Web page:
Daikon radish is a brassica with a deep tap root that penetrates subsoil, improves tilth, and scavenges and bio-accumulates nitrogen, calcium, sulfur, and magnesium from lower soil levels, bringing nutrients up to regions where they are usable by other crops. Radishes’ leafy canopy suppresses weeds; they also secrete chemicals that help inhibit weed germination, as well as chemicals that suppress nematodes. For this reason, many brassicas are known as “bio-fumigants.”
Many no-till farmers like to use Daikon radishes as a way to break up soil, add tilth, and scavenge nitrogen and other nutrients.
Many forage crop rotations lack brassicas or broadleaf crops, so introducing this species helps add diversity to the rotation and break up pest and weed cycles.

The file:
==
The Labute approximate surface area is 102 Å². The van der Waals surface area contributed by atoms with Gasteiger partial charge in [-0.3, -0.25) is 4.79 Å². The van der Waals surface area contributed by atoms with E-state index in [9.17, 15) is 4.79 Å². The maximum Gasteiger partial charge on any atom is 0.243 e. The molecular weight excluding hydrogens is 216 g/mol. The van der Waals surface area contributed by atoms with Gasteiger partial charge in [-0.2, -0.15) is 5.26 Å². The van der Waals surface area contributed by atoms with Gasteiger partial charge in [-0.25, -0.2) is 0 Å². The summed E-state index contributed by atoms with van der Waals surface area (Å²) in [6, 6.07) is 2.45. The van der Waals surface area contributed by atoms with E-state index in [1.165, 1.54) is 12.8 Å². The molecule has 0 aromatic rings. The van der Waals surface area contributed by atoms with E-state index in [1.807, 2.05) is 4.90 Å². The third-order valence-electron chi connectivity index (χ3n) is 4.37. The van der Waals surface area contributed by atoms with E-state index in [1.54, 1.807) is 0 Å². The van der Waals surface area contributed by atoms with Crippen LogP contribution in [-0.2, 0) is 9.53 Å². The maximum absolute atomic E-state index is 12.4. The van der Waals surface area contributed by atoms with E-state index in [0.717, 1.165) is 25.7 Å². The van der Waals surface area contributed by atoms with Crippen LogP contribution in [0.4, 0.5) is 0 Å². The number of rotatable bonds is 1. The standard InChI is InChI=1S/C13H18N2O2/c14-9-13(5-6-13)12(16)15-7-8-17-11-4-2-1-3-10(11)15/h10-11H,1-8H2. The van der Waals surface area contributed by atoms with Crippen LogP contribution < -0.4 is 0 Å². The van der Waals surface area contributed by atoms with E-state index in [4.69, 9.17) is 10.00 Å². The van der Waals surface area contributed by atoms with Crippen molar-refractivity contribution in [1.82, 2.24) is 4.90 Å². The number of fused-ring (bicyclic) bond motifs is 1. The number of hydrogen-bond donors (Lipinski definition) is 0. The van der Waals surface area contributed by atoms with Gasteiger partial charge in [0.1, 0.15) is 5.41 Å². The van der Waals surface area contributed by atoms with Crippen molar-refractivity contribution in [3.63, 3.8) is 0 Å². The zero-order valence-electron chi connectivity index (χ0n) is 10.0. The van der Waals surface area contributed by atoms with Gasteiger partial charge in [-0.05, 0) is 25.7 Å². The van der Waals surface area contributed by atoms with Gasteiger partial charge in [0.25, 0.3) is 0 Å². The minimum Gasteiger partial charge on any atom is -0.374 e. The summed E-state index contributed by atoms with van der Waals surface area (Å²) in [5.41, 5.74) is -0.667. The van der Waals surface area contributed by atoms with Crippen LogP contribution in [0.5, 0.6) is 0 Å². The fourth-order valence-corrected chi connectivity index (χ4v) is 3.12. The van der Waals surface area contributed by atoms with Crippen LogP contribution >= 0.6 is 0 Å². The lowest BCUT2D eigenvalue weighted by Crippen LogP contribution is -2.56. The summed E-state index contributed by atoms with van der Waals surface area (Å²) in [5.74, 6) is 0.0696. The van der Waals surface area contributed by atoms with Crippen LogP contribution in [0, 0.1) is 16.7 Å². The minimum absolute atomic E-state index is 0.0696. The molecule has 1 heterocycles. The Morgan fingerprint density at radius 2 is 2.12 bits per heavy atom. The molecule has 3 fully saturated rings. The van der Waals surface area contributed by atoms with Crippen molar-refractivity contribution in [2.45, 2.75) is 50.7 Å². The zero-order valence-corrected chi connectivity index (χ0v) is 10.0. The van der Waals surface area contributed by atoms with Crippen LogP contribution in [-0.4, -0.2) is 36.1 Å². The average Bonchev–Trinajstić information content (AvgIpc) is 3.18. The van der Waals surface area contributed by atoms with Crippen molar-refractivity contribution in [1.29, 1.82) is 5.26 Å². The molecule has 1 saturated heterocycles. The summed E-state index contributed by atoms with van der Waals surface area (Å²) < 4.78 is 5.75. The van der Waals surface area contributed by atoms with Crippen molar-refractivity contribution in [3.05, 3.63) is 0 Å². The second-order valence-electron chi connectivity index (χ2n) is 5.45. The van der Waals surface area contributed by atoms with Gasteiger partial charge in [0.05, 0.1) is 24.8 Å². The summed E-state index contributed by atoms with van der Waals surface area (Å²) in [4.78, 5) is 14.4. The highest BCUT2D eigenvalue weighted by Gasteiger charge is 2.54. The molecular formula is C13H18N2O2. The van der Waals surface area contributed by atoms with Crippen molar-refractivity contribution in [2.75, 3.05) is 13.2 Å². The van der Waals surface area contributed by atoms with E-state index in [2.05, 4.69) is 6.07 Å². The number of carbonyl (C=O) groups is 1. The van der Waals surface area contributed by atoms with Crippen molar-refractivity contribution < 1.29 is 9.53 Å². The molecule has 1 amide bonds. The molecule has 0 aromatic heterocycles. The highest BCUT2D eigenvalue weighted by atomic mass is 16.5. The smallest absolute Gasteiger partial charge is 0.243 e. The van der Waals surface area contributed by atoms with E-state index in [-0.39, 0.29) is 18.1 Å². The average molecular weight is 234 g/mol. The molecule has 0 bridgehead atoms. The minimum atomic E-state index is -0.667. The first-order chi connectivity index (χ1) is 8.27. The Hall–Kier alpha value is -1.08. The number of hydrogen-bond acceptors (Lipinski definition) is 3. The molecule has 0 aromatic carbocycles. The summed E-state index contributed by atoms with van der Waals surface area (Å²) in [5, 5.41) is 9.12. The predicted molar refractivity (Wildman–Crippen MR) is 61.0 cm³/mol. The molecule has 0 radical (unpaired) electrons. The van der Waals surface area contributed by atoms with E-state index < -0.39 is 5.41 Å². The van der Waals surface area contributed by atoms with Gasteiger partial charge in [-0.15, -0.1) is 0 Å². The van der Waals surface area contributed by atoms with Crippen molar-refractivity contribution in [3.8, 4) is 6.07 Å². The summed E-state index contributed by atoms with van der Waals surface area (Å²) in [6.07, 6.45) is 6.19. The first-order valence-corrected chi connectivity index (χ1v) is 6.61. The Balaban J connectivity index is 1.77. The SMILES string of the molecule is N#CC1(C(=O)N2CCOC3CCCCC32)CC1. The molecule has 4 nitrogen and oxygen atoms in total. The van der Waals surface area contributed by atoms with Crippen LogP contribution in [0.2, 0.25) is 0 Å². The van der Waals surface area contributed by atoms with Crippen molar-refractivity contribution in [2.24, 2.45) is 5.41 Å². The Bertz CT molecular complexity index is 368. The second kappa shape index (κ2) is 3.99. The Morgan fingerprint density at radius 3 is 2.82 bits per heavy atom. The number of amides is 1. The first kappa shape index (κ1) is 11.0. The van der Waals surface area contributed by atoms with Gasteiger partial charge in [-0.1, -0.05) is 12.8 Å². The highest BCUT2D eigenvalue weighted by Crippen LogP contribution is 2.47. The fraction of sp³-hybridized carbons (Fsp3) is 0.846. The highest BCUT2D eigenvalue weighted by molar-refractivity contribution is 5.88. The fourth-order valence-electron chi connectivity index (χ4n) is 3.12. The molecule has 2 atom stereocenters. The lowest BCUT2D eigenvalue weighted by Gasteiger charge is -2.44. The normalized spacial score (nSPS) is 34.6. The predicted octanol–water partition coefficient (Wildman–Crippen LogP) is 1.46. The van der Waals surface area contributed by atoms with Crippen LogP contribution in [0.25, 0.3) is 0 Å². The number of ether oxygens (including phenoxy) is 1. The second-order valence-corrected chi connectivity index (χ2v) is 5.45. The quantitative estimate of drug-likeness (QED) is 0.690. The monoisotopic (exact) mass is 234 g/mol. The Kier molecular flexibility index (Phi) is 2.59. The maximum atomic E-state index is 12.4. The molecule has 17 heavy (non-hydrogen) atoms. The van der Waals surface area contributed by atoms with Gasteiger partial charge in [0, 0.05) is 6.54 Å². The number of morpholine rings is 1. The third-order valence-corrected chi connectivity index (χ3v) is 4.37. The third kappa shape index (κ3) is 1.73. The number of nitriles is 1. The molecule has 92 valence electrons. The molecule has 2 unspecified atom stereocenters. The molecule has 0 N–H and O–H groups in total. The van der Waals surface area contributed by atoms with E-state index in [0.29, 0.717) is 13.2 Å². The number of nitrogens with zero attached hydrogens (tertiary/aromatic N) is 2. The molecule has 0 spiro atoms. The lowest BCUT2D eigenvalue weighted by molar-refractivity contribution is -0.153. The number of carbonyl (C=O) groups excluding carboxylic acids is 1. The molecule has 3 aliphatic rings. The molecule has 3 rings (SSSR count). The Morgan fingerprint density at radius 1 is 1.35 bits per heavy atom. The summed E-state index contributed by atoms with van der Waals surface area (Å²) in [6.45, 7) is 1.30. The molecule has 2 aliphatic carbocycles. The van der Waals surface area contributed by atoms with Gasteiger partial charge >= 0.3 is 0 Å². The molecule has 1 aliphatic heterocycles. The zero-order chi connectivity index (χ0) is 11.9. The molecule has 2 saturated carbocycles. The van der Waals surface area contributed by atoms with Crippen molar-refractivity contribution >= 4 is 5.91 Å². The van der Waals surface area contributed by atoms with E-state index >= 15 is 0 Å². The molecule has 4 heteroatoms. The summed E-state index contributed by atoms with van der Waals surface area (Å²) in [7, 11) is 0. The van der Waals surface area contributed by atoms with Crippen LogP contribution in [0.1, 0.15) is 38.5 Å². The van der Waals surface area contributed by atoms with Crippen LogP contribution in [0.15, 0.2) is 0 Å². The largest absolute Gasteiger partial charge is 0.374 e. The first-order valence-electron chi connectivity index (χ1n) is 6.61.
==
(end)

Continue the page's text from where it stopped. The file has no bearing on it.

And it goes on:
As a cover crop that can also be grazed, Daikon radishes are often planted in combination with oats. If planted in late summer, this combination will winterkill, and the oats residue provides a mulch groundcover overwinter. Radishes decompose and leave behind holes they have drilled in the soil
Forage Radish as a Cover Crop (Cornell Extension)
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